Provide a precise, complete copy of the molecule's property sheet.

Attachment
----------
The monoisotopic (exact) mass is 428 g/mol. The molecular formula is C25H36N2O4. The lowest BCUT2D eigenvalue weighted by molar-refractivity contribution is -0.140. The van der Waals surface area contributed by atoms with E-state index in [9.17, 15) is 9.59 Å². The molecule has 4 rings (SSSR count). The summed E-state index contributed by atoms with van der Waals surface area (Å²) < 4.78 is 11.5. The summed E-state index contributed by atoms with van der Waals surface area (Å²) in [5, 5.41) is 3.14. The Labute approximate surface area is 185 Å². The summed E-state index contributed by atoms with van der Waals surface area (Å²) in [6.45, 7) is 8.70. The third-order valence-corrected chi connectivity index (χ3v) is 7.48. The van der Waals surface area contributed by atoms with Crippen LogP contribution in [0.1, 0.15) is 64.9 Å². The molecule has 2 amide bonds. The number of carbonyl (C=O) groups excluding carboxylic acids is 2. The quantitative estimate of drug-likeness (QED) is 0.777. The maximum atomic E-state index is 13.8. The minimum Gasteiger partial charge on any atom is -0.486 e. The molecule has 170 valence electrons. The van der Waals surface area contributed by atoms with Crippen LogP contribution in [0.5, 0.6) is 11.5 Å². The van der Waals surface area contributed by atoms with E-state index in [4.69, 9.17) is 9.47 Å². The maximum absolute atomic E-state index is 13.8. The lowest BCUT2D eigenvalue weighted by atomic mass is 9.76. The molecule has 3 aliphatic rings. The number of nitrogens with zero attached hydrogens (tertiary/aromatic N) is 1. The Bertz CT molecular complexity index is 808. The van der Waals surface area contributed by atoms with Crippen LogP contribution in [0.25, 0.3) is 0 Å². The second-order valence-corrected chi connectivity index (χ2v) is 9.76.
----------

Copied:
The monoisotopic (exact) mass is 428 g/mol. The molecular formula is C25H36N2O4. The lowest BCUT2D eigenvalue weighted by molar-refractivity contribution is -0.140. The van der Waals surface area contributed by atoms with E-state index in [9.17, 15) is 9.59 Å². The molecule has 4 rings (SSSR count). The summed E-state index contributed by atoms with van der Waals surface area (Å²) < 4.78 is 11.5. The summed E-state index contributed by atoms with van der Waals surface area (Å²) in [5, 5.41) is 3.14. The Labute approximate surface area is 185 Å². The summed E-state index contributed by atoms with van der Waals surface area (Å²) in [6.45, 7) is 8.70. The third-order valence-corrected chi connectivity index (χ3v) is 7.48. The van der Waals surface area contributed by atoms with Crippen LogP contribution in [0.1, 0.15) is 64.9 Å². The molecule has 2 amide bonds. The number of carbonyl (C=O) groups excluding carboxylic acids is 2. The quantitative estimate of drug-likeness (QED) is 0.777. The maximum atomic E-state index is 13.8. The minimum Gasteiger partial charge on any atom is -0.486 e. The molecule has 170 valence electrons. The van der Waals surface area contributed by atoms with Crippen LogP contribution in [0.5, 0.6) is 11.5 Å². The van der Waals surface area contributed by atoms with E-state index in [4.69, 9.17) is 9.47 Å². The maximum absolute atomic E-state index is 13.8. The lowest BCUT2D eigenvalue weighted by atomic mass is 9.76. The molecule has 3 aliphatic rings. The number of nitrogens with zero attached hydrogens (tertiary/aromatic N) is 1. The Bertz CT molecular complexity index is 808. The van der Waals surface area contributed by atoms with Crippen LogP contribution in [0.25, 0.3) is 0 Å². The second-order valence-corrected chi connectivity index (χ2v) is 9.76.